VIRGINIA BEACH — Regent University announced the passing of founder, Chancellor and CEO Marion Gordon “Pat” Robertson on Thursday, June 8, at the age of 93.
Robertson’s death was first announced by The Christian Broadcasting Network.
In 1977, Robertson incorporated CBN University, and classes began in 1978. Later renamed Regent University, the Virginia Beach-based school now has over 30,000 alumni from its on-campus and online programs.
In addition to his roles at Regent University, Robertson was founder and chairman of The Christian Broadcasting Network (CBN), founder of Operation Blessing Relief and Development Corporation, founder and president of the American Center for Law and Justice, and co-founder and chairman of International Family Entertainment, Inc.
Born on March 22, 1930, in Lexington, Virginia, to A. Willis Robertson and Gladys Churchill Robertson, his father served for 34 years in the U.S. House of Representatives and Senate.
He married Adelia “Dede” Elmer Robertson in 1954. In 1959, Robertson moved his family to Tidewater, and filed incorporation papers for The Christian Broadcasting Network, Inc., raising funds to purchase a defunct UHF station. On October 1, 1961, CBN began broadcasting from WYAH-TV in Portsmouth. Today, CBN is one of the world’s largest evangelistic ministries.
Known for the long-running “The 700 Club,” CBN’s flagship program grew out of a telethon in 1963, when Robertson asked a “club” of 700 viewers to give $10 a month. In 1966, the program was created, airing on weekdays offering interviews, prayer and ministry. He became a familiar face on television, not shy of making controversial statements from his platform. The show, which he hosted until October 1, 2021, remains one of the longest-running religious television programs in America.
Robertson was also a prolific author of 24 books, and in 1986, sought the Republican nomination for president of the United States, finishing ahead of Vice President George H.W. Bush in the Iowa caucuses. Ultimately losing the nomination to Bush, who he later endorsed, Robertson founded and served as a president of the Christian Coalition of America until his resignation in 2001, and remained a political force for religious conservatives’ grass roots efforts for the remainder of his life.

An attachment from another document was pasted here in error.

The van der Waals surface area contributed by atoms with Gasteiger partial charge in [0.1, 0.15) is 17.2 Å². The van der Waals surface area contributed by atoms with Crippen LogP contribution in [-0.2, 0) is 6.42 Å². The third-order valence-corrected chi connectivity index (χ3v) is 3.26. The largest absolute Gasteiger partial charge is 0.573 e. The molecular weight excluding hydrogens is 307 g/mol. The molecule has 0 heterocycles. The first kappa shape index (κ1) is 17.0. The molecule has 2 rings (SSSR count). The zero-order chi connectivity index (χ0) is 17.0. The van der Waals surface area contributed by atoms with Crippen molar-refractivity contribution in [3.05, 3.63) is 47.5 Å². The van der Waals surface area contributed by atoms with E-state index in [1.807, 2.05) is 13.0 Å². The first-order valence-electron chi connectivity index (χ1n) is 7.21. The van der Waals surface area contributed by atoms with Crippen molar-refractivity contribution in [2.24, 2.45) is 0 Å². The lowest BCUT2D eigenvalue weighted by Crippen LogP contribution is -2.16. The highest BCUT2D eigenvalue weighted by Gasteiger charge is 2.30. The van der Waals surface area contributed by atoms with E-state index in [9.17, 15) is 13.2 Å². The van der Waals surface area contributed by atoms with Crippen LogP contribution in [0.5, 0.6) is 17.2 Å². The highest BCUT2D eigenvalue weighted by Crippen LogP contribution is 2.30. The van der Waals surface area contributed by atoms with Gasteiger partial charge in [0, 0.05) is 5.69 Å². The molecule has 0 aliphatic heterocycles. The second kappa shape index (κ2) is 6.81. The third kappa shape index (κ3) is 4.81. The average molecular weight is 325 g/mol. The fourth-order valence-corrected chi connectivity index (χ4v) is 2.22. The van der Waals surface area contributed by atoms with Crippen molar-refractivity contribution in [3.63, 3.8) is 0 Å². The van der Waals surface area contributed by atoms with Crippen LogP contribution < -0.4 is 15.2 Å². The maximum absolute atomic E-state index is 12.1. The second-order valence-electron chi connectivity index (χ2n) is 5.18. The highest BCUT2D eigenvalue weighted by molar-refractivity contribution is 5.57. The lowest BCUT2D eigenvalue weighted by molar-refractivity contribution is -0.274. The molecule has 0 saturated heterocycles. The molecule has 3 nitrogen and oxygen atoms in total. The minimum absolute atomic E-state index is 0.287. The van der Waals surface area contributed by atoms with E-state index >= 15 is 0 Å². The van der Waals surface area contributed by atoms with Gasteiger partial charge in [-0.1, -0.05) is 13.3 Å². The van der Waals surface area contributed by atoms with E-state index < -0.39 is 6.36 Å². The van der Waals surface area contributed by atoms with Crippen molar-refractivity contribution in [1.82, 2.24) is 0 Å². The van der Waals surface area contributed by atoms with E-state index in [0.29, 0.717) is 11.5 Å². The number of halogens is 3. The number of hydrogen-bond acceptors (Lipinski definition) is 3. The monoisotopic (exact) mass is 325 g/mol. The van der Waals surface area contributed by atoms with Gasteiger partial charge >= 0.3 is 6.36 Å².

Robertson was the recipent of numerous awards from religious and political organizations. He was a past president of the Council on National Policy. In 1982, he served on President Ronald Reagan’s Task Force on Victims of Crime. He previously served on the Board of the Virginia Economic Development Partnership and on the Governor’s Council of Economic Advisors in the State of Virginia.
He graduated with honors from McCallie School, a military prep school in Chattanooga, Tennessee, and was elected to Phi Beta Kappa at Washington and Lee University in 1946, where he graduated magna cum laude in 1950.
In 1948, he enlisted in the U.S. Marine Corps Reserve, and served as the assistant adjutant of the First Marine Division in Korea after his graduation from Washington and Lee. He was promoted to first lieutenant in 1952 upon his return to the United States.
Robertson received a law degree from Yale Law School in 1955 and his master’s in divinity from New York Theological Seminary in 1959.